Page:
Aleksandra Radenovic


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Dr. Hilal A. Lashuel received his B.Sc. degree in chemistry from the City University of New York in 1994 and completed his doctoral studies at Texas A&M University and the Scripps Research Institute in 2000. In 2001, he moved to Harvard Medical School and the Brigham and Women’s Hospital as a research fellow in the Center for Neurologic Diseases and was later promoted to an instructor in neurology at Harvard Medical School. In 2005 Dr. Lashuel moved Switzerland to join the Brain Mind Institute at the Swiss Federal Institute of Technology Lausanne (EPFL) as a tenure-track assistant professor in neurosciences, where he currently is an associate professor of life sciences and the director of the laboratory of molecular and chemical biology of neurodegeneration.

Dr. Lashuel is an expert in biochemistry of neurodegeneration-related aggregation prone proteins, including alpha-synuclein, tau, huntingtin. He has more than 120 peer-review publications in high-quality journals.  He holds three patents on novel strategies for preventing protein aggregation and treating autoimmune and inflammatory diseases. Dr. Lashuel is the recipient of Human Science Frontiers young investigator research award, the European Research Council (ERC) starting independent researcher grant and the ERC proof of concept award (2013), Young Global Leader by the World Economic Forum (2012), the Michael J. Fox Foundation Parkinson’s disease Grand Challenge Award, Kuwait Prize in fundamental Sciences (Biological Sciences, 2018), Takreem Foundation Scientific and Technological Achievements Award (2019),  and H. Martin Friedman Distinguished Lecture (2020). In addition, Hilal Lashuel is the founder of ND BioSciences, a biotechnology startup established in 2019 developing technologies and services for the the development of early diagnostics and therapies for neurodegenerative diseases, such as Parkinson’s and Alzheimer’s diseases.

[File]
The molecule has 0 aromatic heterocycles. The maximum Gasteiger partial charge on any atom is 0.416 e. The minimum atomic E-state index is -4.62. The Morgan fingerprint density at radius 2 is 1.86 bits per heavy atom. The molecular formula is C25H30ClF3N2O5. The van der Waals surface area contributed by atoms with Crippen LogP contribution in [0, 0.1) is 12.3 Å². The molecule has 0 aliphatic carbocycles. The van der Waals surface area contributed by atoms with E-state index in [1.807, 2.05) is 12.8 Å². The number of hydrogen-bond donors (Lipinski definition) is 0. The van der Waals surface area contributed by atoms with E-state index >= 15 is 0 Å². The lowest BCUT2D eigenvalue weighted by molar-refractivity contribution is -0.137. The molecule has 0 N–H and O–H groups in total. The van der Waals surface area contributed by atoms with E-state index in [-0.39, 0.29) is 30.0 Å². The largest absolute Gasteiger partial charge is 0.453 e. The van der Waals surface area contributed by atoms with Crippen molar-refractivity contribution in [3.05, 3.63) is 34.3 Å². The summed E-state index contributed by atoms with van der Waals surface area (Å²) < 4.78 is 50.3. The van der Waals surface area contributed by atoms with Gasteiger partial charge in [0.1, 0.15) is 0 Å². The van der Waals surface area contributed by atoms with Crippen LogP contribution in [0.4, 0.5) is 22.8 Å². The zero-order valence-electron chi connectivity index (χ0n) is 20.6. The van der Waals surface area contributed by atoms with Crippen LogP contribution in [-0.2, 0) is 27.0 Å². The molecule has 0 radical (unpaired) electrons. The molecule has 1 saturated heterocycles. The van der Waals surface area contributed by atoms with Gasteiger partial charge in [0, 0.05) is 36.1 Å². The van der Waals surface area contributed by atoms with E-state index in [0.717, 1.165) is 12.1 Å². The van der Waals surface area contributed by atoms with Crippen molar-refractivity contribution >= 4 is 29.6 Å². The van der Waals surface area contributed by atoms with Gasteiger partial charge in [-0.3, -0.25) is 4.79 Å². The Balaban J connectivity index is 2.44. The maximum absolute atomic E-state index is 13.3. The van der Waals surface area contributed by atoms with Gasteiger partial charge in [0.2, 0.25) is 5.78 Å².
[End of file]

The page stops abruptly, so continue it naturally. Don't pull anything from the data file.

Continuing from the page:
Selected publications:

  1.  Riguet, N., Mahul-Mellier, AL., Maharjan, N. et al (2021).. Nuclear and cytoplasmic huntingtin inclusions exhibit distinct biochemical composition, interactome and ultrastructural properties. Nat Commun 12, 6579, Link to the publication.
  2. Lashuel, H. A. (2021). Rethinking protein aggregation and drug discovery in neurodegenerative diseases. Current Opinion in Chemical Biology 64: 67-75, Link to the publication.
  3. Mahul-Mellier, A.-L., Burtscher, J., Maharjan, N., Weerens, L., Croisier, M., Kuttler, F., Leleu, M., Knott, G. W., & Lashuel, H. A. (2020). The process of Lewy Body Formation, rather than simply α-synuclein fibrillization, is one of the major drivers of neurodegeneration. Proceedings of the National Academy of Sciences, 117(9), 4971–4982, Link to the publication.